On Friday 26 November, the world will once again fall under the Black Friday spell. We want to help you avoid the hype, and embrace ethical consumerism.
Originally an American phenomenon, Black Friday and its online cousin Cyber Monday have since spread their tendrils across the globe.
Hailed as the biggest shopping event of the year, Black Friday 2020 was the most polluting holiday yet, as consumers spent $9 billion shopping online—up 21.6% on the previous year. While Thanksgiving and Black Friday are still the busiest shopping days for stores, foot traffic has declined in the past couple of years: online shopping sales hit $7.4 billion in 2019, an all-time high.
The name Black Friday carries with it many negative connotations, such as crowds of frenzied shoppers pushing, shoving, and injuring each other to grab more stuff they don’t actually need, highlighting one of the ugly sides of (literally) fast fashion.
It’s especially disheartening when you consider that a large proportion of new clothing purchased around the world soon makes its way to landfill. Globally, 80% of discarded textiles are doomed for landfill or incineration after an average of only 7 wears. In the US, the EPA has estimated that shoppers throw away at least 13 million tons of clothes each year. In fact, consumers in North America are purchasing (and wasting) fives times as much clothing as they did 25 years ago.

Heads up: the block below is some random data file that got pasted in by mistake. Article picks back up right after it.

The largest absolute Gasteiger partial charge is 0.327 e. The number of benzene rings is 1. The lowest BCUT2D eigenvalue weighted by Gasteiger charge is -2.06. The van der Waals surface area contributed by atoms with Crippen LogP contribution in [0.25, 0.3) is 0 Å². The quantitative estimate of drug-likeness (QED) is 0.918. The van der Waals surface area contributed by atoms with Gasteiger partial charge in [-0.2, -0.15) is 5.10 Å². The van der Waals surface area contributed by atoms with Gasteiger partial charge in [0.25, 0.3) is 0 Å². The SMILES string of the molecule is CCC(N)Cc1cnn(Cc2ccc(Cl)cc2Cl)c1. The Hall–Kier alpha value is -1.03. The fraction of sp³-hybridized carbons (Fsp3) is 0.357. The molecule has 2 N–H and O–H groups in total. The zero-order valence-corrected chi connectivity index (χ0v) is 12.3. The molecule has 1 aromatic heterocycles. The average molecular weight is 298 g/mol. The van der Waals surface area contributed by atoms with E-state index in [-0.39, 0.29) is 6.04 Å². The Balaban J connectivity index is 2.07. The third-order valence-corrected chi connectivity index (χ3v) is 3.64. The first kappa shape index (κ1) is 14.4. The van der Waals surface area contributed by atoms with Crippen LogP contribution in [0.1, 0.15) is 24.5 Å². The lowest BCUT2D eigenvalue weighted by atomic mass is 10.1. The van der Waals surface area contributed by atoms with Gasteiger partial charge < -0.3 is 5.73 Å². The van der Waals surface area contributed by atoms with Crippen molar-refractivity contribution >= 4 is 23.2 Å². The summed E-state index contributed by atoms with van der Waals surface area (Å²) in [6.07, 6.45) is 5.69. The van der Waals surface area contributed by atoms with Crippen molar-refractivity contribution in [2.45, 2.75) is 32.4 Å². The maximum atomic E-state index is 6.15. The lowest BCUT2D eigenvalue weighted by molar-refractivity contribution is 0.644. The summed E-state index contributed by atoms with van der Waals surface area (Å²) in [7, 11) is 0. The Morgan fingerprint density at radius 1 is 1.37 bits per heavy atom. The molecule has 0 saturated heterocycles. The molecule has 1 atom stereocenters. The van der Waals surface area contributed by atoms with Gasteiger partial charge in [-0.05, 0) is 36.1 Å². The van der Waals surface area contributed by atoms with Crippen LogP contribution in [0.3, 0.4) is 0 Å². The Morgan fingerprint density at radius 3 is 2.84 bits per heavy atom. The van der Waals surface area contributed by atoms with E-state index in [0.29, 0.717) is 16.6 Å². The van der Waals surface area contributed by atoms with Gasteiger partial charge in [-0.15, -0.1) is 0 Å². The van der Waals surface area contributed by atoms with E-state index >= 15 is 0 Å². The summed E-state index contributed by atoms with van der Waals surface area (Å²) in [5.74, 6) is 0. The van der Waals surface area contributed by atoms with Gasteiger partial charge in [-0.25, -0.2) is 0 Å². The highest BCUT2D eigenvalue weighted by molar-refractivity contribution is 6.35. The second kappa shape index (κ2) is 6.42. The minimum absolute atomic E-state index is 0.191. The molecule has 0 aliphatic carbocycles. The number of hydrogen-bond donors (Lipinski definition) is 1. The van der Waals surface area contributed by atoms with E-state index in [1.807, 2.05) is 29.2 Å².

It’s so easy, and so human, to feel some major FOMO when you’re surrounded by messages claiming that you need to take advantage of these amazing deals on items that will make your life better. Give yourself the gift of taking a moment to shift from unconscious to conscious consumer. Before you reach for your wallet, ask yourself these three questions:
1. How much do I already own?
2. How much will I wear it?
3. How long will it last?
After careful consideration, you may find that you don’t really need any new stuff after all. If you do still want to buy new, empower yourself to make ethical choices. Resisting the impulse to buy loads of cheap items in favour of investing in quality pieces not only makes your look more streamlined, it also reduces the amount you consume and spend overall.
Even a gorgeously tailored black dress isn’t worth much to you if you already have 10 just like it. A $15 t-shirt is no bargain if it’s worn out after a few washes. And those jeans on sale aren’t worth $40 if you’ll wear them just twice before consigning them to the back of your closetMarc Bain
Make sure to choose something from a brand having a positive impact on the planet and its inhabitants. You can use the free Good On You app or the directory to check the labour, environment, and animal ratings for over 3,000 fashion brands. You can also find exclusive offers on ethical brands all year round, which is especially helpful for those of us who can have trouble affording new ethical fashion.
Some brands recognise the damage of events like Black Friday on conscious consumerism, and go out of their way to fight against the tide. Here is a selection of eco-initiatives worth supporting: